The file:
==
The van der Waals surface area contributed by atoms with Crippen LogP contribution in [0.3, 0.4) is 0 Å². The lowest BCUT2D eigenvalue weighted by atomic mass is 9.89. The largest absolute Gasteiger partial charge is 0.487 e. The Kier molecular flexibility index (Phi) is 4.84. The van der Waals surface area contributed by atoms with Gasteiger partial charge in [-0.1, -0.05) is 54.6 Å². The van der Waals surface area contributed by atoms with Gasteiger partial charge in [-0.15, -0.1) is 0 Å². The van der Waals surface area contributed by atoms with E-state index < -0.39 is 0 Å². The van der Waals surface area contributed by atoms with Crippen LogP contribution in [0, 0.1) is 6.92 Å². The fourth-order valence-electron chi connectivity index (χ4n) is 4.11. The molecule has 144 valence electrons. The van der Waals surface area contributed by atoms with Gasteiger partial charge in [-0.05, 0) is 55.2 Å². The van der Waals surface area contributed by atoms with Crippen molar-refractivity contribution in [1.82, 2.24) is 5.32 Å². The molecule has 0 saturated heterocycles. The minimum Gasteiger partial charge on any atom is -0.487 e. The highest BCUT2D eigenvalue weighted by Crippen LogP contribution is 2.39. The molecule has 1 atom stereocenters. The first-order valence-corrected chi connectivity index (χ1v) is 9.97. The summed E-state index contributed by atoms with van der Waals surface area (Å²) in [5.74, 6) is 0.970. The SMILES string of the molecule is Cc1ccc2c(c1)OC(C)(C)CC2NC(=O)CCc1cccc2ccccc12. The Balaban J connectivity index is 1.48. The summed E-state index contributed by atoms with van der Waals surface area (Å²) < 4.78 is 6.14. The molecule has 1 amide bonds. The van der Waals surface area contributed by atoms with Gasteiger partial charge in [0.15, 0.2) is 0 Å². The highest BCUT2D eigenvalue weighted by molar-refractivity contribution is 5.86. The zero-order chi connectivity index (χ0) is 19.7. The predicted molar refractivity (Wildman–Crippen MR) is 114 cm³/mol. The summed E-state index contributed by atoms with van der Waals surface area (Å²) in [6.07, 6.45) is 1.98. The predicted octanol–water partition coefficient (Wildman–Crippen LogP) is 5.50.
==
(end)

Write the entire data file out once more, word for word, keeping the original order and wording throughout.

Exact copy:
The van der Waals surface area contributed by atoms with Crippen LogP contribution in [0.3, 0.4) is 0 Å². The lowest BCUT2D eigenvalue weighted by atomic mass is 9.89. The largest absolute Gasteiger partial charge is 0.487 e. The Kier molecular flexibility index (Phi) is 4.84. The van der Waals surface area contributed by atoms with Gasteiger partial charge in [-0.1, -0.05) is 54.6 Å². The van der Waals surface area contributed by atoms with Gasteiger partial charge in [-0.15, -0.1) is 0 Å². The van der Waals surface area contributed by atoms with E-state index < -0.39 is 0 Å². The van der Waals surface area contributed by atoms with Crippen LogP contribution in [0, 0.1) is 6.92 Å². The fourth-order valence-electron chi connectivity index (χ4n) is 4.11. The molecule has 144 valence electrons. The van der Waals surface area contributed by atoms with Gasteiger partial charge in [-0.05, 0) is 55.2 Å². The van der Waals surface area contributed by atoms with Crippen molar-refractivity contribution in [1.82, 2.24) is 5.32 Å². The molecule has 0 saturated heterocycles. The minimum Gasteiger partial charge on any atom is -0.487 e. The highest BCUT2D eigenvalue weighted by Crippen LogP contribution is 2.39. The molecule has 1 atom stereocenters. The first-order valence-corrected chi connectivity index (χ1v) is 9.97. The summed E-state index contributed by atoms with van der Waals surface area (Å²) in [5.74, 6) is 0.970. The SMILES string of the molecule is Cc1ccc2c(c1)OC(C)(C)CC2NC(=O)CCc1cccc2ccccc12. The Balaban J connectivity index is 1.48. The summed E-state index contributed by atoms with van der Waals surface area (Å²) < 4.78 is 6.14. The molecule has 1 amide bonds. The van der Waals surface area contributed by atoms with Gasteiger partial charge in [0.15, 0.2) is 0 Å². The highest BCUT2D eigenvalue weighted by molar-refractivity contribution is 5.86. The zero-order chi connectivity index (χ0) is 19.7. The predicted molar refractivity (Wildman–Crippen MR) is 114 cm³/mol. The summed E-state index contributed by atoms with van der Waals surface area (Å²) in [6.07, 6.45) is 1.98. The predicted octanol–water partition coefficient (Wildman–Crippen LogP) is 5.50.